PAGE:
‘Serious concern’ as South Africa detects new coronavirus variant
South African Health Minister Joe Phaahla says the variant is behind an ‘exponential’ increase in COVID infections.
South African scientists have detected a new COVID-19 variant in small numbers and are working to understand its potential implications.
The variant – called B.1.1.529 – has a “very unusual constellation” of mutations, which are concerning because they could help it evade the body’s immune response and make it more transmissible, scientists told reporters at a news conference on Thursday.
The National Institute for Communicable Diseases (NICD) said 22 positive cases of the new variant have been recorded in the country following genomic sequencing.
“Unfortunately we have detected a new variant which is a reason for concern in South Africa,” virologist Tulio de Oliveira told a news conference.
The variant “has a very high number of mutations”, he said. “It’s unfortunately causing a resurgence of infections,” he added.
It has also been detected in Botswana and Hong Kong among travellers from South Africa, he said.
Health Minister Joe Phaahla said the variant was of “serious concern” and behind an “exponential” increase in reported cases, making it “a major threat”.
Daily infections jumped to more than 1,200 on Wednesday, up from about 100 earlier this month.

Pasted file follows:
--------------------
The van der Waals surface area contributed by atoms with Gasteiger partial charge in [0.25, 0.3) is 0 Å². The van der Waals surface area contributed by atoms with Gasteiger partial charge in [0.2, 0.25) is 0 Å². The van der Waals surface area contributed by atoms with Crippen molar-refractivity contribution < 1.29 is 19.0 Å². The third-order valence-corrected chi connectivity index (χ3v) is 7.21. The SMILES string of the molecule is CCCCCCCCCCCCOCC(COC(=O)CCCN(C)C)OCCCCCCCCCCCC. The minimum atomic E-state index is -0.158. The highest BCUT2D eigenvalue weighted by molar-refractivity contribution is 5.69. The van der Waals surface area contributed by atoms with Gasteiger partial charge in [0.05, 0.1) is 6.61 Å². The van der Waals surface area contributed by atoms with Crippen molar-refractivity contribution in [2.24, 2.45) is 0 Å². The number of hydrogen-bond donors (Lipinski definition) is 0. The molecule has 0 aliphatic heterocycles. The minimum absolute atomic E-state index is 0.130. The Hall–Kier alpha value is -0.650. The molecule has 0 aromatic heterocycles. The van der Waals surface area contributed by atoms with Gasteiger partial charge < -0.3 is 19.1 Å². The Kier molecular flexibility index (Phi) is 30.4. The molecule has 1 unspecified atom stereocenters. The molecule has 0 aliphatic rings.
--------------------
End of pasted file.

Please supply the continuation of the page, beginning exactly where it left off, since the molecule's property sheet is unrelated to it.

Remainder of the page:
Before the detection of the new variant, authorities had predicted a fourth wave to hit South Africa starting around the middle of December, buoyed by travel ahead of the festive season.
The NICD said in a statement Thursday that detected cases and the percentage testing positive are “increasing quickly” in three of the country’s provinces including Gauteng, which includes Johannesburg and Pretoria.
A cluster outbreak was recently identified, concentrated at a higher education institute in the capital Pretoria, the NICD said.
“Although the data are limited, our experts are working overtime with all the established surveillance systems to understand the new variant and what the potential implications could be,” it said.
Since the beginning of the pandemic, South Africa has recorded about 2.95 million cases of COVID-19, of which 89,657 have been fatal.
Dr Lessells adds that the data suggest a sustained increase in #COVID19 incidence across Gauteng, which is possibly fueled by cluster outbreaks. Work needs to be done to understand the significance of the #NewVariant. Vaccines remain critical. #B11529 pic.twitter.com/4zlderzifQ
— NICD (@nicd_sa) November 25, 2021
Scientists said the new B.1.1.529 variant has at least 10 mutations, compared with two for Delta or three for Beta.
“What gives us some concerns (is) that this variant might have not just have enhanced transmissibility, so spread more efficiently, but might also be able to get around parts of the immune system and the protection we have in our immune system,” said researcher Richard Lessells.
So far the variant has been seen spreading especially among young people.
But the coming days and weeks will be key to determining the severity of the variant, Lessells said.
South Africa has requested an urgent sitting of a World Health Organization (WHO) working group on virus evolution on Friday to discuss the new variant.
Health Minister Phaahla said it was too early to say whether the government would impose tougher restrictions in response to the variant.
South Africa was the first country to detect the Beta variant last year.
Beta is one of only four labelled “of concern” by the WHO because there is evidence that it is more contagious and vaccines work less well against it.
Read the full article at: aljazeera.com